The effects of chemotherapy can be offset by supplements of fish oil, claim researchers at the University of Alberta in Edmonton, Canada.
Led by Vera Mazurak, the research study compared the effects of fish oil with that of standard care where there is no special therapy given, on weight, muscle, and fat tissue in non-small cell lung cancer patients. The team of researchers discovered that the effects of chemotherapy which included weight loss and malnourishment were actually prevented by fish oil. The therapy's debilitating impact leading to fatigue, a decreased quality of life and shorter survival rates were offset by the omega-3 fatty acids such as eicosapentaenoic acid, that could help in maintain or even gaining muscle.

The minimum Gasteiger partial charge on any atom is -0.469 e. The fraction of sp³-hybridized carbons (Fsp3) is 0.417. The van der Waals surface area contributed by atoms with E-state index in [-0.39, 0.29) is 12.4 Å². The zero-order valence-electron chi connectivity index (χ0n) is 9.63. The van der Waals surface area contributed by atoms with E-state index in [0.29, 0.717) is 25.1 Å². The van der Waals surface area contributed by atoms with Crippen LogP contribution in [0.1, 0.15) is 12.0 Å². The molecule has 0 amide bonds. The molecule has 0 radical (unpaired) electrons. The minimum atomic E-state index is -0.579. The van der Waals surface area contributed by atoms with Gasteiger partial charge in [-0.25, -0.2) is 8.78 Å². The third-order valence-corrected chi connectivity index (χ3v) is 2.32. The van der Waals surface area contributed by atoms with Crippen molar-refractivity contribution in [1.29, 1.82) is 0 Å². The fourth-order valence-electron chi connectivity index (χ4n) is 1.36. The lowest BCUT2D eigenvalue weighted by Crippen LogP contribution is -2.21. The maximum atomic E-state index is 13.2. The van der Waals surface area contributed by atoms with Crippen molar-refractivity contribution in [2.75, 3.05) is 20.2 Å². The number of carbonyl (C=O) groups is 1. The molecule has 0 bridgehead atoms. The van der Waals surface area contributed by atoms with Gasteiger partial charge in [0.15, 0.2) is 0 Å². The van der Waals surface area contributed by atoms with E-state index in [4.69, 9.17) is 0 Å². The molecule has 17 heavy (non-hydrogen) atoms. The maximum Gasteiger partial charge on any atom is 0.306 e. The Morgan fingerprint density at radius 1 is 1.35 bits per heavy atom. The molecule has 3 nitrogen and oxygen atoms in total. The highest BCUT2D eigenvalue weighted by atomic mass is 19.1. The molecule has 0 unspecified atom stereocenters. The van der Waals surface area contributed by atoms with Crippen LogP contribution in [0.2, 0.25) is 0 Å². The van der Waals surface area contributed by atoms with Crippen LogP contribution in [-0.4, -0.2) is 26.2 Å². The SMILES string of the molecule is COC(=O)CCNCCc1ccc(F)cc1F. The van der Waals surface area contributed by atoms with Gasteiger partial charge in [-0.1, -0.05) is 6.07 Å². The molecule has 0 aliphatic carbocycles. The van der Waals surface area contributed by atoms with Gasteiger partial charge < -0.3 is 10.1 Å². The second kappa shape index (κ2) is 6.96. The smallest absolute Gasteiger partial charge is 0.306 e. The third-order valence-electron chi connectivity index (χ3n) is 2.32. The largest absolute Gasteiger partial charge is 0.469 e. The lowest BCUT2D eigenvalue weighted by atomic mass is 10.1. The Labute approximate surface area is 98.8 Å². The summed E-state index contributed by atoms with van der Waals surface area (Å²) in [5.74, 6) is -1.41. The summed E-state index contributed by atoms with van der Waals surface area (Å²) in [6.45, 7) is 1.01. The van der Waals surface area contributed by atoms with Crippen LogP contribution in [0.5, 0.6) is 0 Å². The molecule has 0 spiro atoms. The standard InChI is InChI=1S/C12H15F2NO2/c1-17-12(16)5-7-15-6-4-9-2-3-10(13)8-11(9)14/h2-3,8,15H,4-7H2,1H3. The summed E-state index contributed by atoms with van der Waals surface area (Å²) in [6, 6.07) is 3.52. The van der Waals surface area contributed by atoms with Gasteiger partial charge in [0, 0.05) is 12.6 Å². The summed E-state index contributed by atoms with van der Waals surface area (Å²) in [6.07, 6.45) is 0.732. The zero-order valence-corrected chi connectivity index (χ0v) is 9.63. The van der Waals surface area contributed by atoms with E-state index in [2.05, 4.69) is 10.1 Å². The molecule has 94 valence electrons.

Patients who took the fish oil maintained their weight and gained or kept to their muscle mass. Whereas, patients who did not take the fish oil lost an average of 2.3 kilograms and one kilogram of muscle. There was no discernible difference in fat tissue.
The research concludes that fish oil had an effect on some of the pathways that change when a patient gets cancer, and so, prevented loss of weight and muscle.